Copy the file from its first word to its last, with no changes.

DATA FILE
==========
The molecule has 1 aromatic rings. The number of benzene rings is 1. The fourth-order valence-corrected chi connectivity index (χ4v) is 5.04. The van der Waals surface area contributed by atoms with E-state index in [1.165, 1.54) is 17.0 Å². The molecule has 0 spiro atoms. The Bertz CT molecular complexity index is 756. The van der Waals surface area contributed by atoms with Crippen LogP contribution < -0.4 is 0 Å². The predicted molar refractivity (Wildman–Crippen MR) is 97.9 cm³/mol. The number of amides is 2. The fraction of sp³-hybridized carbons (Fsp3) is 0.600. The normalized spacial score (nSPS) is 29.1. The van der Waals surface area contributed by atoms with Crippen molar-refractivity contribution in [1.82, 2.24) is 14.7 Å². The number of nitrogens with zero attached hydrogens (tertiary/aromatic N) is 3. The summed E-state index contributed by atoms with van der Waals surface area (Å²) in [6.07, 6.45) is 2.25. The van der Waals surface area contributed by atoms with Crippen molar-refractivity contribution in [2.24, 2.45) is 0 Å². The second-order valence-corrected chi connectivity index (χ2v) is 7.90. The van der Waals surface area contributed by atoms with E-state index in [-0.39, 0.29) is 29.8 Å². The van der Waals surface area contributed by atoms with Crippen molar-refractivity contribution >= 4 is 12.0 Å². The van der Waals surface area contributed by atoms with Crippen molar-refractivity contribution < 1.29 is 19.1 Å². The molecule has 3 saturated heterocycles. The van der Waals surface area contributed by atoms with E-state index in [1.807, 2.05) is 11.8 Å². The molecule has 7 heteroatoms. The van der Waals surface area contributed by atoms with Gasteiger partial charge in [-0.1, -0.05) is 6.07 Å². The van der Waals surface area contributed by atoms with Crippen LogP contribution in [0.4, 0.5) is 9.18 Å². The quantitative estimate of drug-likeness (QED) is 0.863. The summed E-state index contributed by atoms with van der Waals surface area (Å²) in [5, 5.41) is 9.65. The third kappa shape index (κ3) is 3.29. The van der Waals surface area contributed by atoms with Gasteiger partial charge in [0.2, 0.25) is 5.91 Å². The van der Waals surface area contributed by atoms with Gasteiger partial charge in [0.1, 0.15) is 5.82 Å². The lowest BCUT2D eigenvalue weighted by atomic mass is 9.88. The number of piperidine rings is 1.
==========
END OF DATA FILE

The molecule has 1 aromatic rings. The number of benzene rings is 1. The fourth-order valence-corrected chi connectivity index (χ4v) is 5.04. The van der Waals surface area contributed by atoms with E-state index in [1.165, 1.54) is 17.0 Å². The molecule has 0 spiro atoms. The Bertz CT molecular complexity index is 756. The van der Waals surface area contributed by atoms with Crippen LogP contribution < -0.4 is 0 Å². The predicted molar refractivity (Wildman–Crippen MR) is 97.9 cm³/mol. The number of amides is 2. The fraction of sp³-hybridized carbons (Fsp3) is 0.600. The normalized spacial score (nSPS) is 29.1. The van der Waals surface area contributed by atoms with Crippen molar-refractivity contribution in [1.82, 2.24) is 14.7 Å². The number of nitrogens with zero attached hydrogens (tertiary/aromatic N) is 3. The summed E-state index contributed by atoms with van der Waals surface area (Å²) in [6.07, 6.45) is 2.25. The van der Waals surface area contributed by atoms with Crippen molar-refractivity contribution in [2.24, 2.45) is 0 Å². The second-order valence-corrected chi connectivity index (χ2v) is 7.90. The van der Waals surface area contributed by atoms with E-state index in [-0.39, 0.29) is 29.8 Å². The van der Waals surface area contributed by atoms with Crippen molar-refractivity contribution >= 4 is 12.0 Å². The van der Waals surface area contributed by atoms with Crippen molar-refractivity contribution < 1.29 is 19.1 Å². The molecule has 3 saturated heterocycles. The van der Waals surface area contributed by atoms with E-state index in [1.807, 2.05) is 11.8 Å². The molecule has 7 heteroatoms. The van der Waals surface area contributed by atoms with Gasteiger partial charge in [-0.1, -0.05) is 6.07 Å². The van der Waals surface area contributed by atoms with Crippen LogP contribution in [0.4, 0.5) is 9.18 Å². The quantitative estimate of drug-likeness (QED) is 0.863. The summed E-state index contributed by atoms with van der Waals surface area (Å²) in [5, 5.41) is 9.65. The third kappa shape index (κ3) is 3.29. The van der Waals surface area contributed by atoms with Gasteiger partial charge in [0.2, 0.25) is 5.91 Å². The van der Waals surface area contributed by atoms with Gasteiger partial charge in [0.1, 0.15) is 5.82 Å². The lowest BCUT2D eigenvalue weighted by atomic mass is 9.88. The number of piperidine rings is 1.